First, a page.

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Option 3 – Using the original tolerance levels but now with gamma correction (10 - 90%)

There is of course the option to stick with the original 10 – 90% tolerance levels that have been used in the market for 20+ years. It is worth including the gamma correction to more accurately capture the response times relative to what you see in RGB values. This removes some of the errors in sticking only to the voltage reading on the graphs, and allows you to account for display gamma.

10-90% measurement on an oscilloscope

This can be selected within OSRTT using the following option: 10% of RGB values setting in the OSRTT software

The limitations with this approach are:

  1. 1) Like with the 3 – 97% tolerance levels discussed above, using any % will result in the actual RGB tolerance being variable each time. In this instance when measuring from 0 > 100 RGB, this would mean you’re really measuring between RGB 10 and RGB 90. But if you measure from 0 > 200 RGB you are measuring between RGB 20 and RGB 180 because the total range is wider. So on the one hand, it is being more strict and only allowing an RGB tolerance of 10, and in the other it’s measuring a more relaxed tolerance of 20.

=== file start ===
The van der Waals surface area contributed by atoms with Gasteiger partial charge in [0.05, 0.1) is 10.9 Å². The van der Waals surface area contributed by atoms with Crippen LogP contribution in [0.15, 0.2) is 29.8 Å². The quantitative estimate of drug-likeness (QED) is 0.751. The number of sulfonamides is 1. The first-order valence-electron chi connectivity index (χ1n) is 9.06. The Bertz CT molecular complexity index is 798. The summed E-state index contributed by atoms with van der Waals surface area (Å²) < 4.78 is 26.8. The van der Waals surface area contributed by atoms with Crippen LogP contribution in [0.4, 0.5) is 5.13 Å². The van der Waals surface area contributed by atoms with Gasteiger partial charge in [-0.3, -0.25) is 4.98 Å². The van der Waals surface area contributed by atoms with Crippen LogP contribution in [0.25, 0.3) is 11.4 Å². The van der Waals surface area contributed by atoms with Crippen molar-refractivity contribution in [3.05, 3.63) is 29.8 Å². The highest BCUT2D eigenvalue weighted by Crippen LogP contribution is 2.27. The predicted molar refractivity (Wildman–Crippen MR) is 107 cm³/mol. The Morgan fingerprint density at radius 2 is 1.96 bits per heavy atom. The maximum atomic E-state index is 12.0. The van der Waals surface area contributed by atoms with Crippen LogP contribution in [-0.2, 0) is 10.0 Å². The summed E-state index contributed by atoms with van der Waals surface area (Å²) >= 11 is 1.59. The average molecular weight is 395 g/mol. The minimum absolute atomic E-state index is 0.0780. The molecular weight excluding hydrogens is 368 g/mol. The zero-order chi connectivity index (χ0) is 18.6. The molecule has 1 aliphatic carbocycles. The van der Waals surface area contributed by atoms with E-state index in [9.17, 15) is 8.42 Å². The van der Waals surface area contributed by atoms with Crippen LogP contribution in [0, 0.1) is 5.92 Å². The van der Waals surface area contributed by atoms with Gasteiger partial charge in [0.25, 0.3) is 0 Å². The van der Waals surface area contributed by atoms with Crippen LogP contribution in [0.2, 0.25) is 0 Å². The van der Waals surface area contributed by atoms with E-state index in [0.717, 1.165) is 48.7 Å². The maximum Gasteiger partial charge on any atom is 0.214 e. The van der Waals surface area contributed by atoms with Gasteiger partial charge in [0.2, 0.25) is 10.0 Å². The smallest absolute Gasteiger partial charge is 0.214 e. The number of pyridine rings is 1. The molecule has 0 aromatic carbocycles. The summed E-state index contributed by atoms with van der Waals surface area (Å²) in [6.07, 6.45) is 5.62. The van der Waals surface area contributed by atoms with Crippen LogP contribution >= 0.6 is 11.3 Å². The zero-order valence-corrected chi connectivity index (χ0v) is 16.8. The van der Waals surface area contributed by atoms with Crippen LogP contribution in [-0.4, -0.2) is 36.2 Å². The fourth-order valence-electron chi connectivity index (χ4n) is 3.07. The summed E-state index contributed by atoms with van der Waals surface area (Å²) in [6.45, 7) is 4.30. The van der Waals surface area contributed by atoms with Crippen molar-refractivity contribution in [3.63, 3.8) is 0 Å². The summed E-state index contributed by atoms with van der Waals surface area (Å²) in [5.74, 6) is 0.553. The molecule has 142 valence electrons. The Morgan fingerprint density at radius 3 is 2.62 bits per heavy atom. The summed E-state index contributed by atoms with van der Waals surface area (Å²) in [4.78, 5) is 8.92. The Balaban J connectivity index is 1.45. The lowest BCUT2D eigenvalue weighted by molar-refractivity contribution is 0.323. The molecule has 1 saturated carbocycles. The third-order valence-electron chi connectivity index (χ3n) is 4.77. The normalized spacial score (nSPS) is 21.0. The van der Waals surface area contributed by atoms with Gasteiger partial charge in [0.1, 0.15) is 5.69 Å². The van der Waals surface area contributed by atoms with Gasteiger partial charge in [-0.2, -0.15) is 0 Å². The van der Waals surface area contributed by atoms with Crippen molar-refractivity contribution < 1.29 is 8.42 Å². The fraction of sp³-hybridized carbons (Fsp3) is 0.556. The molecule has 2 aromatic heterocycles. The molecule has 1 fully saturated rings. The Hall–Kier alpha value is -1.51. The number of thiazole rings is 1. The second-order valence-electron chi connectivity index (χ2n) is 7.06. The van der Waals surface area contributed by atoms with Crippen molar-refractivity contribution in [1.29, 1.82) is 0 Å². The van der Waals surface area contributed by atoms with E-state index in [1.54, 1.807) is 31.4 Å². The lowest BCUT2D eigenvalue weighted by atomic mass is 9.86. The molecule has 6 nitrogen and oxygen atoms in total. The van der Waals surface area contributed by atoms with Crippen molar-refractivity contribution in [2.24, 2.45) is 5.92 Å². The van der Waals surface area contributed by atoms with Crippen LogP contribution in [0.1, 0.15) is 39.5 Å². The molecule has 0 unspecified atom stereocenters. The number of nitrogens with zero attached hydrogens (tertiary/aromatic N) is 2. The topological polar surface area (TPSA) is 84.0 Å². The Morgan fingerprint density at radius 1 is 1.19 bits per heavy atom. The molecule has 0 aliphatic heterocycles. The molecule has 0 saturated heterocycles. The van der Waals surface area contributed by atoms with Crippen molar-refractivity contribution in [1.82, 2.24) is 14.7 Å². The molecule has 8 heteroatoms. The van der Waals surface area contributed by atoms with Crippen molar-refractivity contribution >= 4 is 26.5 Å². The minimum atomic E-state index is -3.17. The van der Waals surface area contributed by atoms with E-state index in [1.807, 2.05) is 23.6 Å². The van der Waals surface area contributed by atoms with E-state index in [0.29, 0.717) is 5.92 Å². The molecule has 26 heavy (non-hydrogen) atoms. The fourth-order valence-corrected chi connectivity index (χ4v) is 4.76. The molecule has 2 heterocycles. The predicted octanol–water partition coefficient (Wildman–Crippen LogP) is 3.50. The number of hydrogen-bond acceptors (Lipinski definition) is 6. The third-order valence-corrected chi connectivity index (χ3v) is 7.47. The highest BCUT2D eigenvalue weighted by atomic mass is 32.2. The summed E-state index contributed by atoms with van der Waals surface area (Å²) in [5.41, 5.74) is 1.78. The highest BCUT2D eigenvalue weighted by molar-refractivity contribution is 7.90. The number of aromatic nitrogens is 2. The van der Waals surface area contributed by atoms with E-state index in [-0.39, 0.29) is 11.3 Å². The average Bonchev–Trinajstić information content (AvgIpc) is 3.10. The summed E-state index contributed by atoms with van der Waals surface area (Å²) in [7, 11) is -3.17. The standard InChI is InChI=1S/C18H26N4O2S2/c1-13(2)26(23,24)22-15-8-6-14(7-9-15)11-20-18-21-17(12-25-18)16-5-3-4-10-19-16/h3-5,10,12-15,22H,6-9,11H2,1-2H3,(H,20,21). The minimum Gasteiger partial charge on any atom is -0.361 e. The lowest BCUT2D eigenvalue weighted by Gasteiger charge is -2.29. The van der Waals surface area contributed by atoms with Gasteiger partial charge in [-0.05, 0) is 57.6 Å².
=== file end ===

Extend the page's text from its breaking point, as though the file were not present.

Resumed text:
Visually you are not being consistent in the tolerance allowed to get “close enough” to the end shade. This is far more variable when using 10/90% tolerance levels. If you are going to the lengths of correcting for gamma in the response times in order to provide a better indication of visual experience, this variation may not be ideal.

We do not recommend using a % tolerance level for the above reasons